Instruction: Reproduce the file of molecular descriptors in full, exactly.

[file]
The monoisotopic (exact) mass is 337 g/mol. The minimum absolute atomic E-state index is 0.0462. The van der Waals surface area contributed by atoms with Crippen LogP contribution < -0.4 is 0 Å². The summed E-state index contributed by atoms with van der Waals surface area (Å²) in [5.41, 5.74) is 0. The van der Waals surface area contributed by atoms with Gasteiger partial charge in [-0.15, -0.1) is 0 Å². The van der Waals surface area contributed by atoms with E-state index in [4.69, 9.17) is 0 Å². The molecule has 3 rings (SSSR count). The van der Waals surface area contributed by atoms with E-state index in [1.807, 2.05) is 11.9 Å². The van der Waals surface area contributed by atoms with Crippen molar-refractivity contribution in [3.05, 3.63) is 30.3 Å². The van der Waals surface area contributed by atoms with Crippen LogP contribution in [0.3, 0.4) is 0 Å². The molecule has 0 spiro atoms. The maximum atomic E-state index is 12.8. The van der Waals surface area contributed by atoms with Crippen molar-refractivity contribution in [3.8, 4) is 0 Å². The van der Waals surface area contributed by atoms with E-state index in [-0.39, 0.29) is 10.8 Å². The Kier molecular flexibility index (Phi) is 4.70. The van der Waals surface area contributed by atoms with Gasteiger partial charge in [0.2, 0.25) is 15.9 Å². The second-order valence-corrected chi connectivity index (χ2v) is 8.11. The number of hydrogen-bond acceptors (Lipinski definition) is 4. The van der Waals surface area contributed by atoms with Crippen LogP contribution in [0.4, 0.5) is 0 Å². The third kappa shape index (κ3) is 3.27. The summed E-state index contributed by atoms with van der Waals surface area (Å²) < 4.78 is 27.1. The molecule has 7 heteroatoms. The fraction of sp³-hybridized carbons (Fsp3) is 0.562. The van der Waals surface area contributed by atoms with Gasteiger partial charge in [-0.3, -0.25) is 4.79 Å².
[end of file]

The monoisotopic (exact) mass is 337 g/mol. The minimum absolute atomic E-state index is 0.0462. The van der Waals surface area contributed by atoms with Crippen LogP contribution < -0.4 is 0 Å². The summed E-state index contributed by atoms with van der Waals surface area (Å²) in [5.41, 5.74) is 0. The van der Waals surface area contributed by atoms with Gasteiger partial charge in [-0.15, -0.1) is 0 Å². The van der Waals surface area contributed by atoms with E-state index in [4.69, 9.17) is 0 Å². The molecule has 3 rings (SSSR count). The van der Waals surface area contributed by atoms with E-state index in [1.807, 2.05) is 11.9 Å². The van der Waals surface area contributed by atoms with Crippen molar-refractivity contribution in [3.05, 3.63) is 30.3 Å². The van der Waals surface area contributed by atoms with Crippen LogP contribution in [0.3, 0.4) is 0 Å². The molecule has 0 spiro atoms. The maximum atomic E-state index is 12.8. The van der Waals surface area contributed by atoms with Crippen molar-refractivity contribution in [3.8, 4) is 0 Å². The van der Waals surface area contributed by atoms with E-state index in [-0.39, 0.29) is 10.8 Å². The Kier molecular flexibility index (Phi) is 4.70. The van der Waals surface area contributed by atoms with Gasteiger partial charge in [0.2, 0.25) is 15.9 Å². The second-order valence-corrected chi connectivity index (χ2v) is 8.11. The number of hydrogen-bond acceptors (Lipinski definition) is 4. The van der Waals surface area contributed by atoms with Crippen LogP contribution in [0.4, 0.5) is 0 Å². The third kappa shape index (κ3) is 3.27. The summed E-state index contributed by atoms with van der Waals surface area (Å²) < 4.78 is 27.1. The molecule has 7 heteroatoms. The fraction of sp³-hybridized carbons (Fsp3) is 0.562. The van der Waals surface area contributed by atoms with Gasteiger partial charge in [-0.3, -0.25) is 4.79 Å².